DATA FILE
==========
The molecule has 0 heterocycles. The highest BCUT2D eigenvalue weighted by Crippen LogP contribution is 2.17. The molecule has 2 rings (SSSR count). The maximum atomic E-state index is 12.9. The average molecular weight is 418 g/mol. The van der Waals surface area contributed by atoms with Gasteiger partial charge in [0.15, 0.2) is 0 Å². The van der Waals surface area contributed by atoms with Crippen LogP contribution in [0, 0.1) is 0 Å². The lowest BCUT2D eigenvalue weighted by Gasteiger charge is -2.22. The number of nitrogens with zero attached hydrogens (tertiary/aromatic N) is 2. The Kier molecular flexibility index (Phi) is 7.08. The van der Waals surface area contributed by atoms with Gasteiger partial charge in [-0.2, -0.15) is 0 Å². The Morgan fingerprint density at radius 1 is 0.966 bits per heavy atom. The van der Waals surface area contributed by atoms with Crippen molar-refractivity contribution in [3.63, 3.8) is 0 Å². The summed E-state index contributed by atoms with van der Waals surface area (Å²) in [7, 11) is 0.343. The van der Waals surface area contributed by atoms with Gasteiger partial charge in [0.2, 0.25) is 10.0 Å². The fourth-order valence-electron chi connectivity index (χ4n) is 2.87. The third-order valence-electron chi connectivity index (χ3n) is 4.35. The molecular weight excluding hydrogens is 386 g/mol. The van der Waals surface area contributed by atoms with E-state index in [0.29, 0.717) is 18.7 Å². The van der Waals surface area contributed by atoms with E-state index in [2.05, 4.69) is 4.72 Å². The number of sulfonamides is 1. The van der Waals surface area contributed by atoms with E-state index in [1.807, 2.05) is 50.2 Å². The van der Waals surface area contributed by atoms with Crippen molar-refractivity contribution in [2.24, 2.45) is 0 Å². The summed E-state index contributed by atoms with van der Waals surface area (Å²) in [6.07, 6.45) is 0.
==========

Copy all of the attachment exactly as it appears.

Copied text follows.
The molecule has 0 heterocycles. The highest BCUT2D eigenvalue weighted by Crippen LogP contribution is 2.17. The molecule has 2 rings (SSSR count). The maximum atomic E-state index is 12.9. The average molecular weight is 418 g/mol. The van der Waals surface area contributed by atoms with Gasteiger partial charge in [0.15, 0.2) is 0 Å². The van der Waals surface area contributed by atoms with Crippen LogP contribution in [0, 0.1) is 0 Å². The lowest BCUT2D eigenvalue weighted by Gasteiger charge is -2.22. The number of nitrogens with zero attached hydrogens (tertiary/aromatic N) is 2. The Kier molecular flexibility index (Phi) is 7.08. The van der Waals surface area contributed by atoms with Gasteiger partial charge in [-0.2, -0.15) is 0 Å². The Morgan fingerprint density at radius 1 is 0.966 bits per heavy atom. The van der Waals surface area contributed by atoms with Crippen molar-refractivity contribution in [3.63, 3.8) is 0 Å². The summed E-state index contributed by atoms with van der Waals surface area (Å²) in [7, 11) is 0.343. The van der Waals surface area contributed by atoms with Gasteiger partial charge in [0.2, 0.25) is 10.0 Å². The fourth-order valence-electron chi connectivity index (χ4n) is 2.87. The third-order valence-electron chi connectivity index (χ3n) is 4.35. The molecular weight excluding hydrogens is 386 g/mol. The van der Waals surface area contributed by atoms with E-state index in [0.29, 0.717) is 18.7 Å². The van der Waals surface area contributed by atoms with E-state index in [2.05, 4.69) is 4.72 Å². The number of sulfonamides is 1. The van der Waals surface area contributed by atoms with E-state index in [1.807, 2.05) is 50.2 Å². The van der Waals surface area contributed by atoms with Crippen molar-refractivity contribution in [2.24, 2.45) is 0 Å². The summed E-state index contributed by atoms with van der Waals surface area (Å²) in [6.07, 6.45) is 0.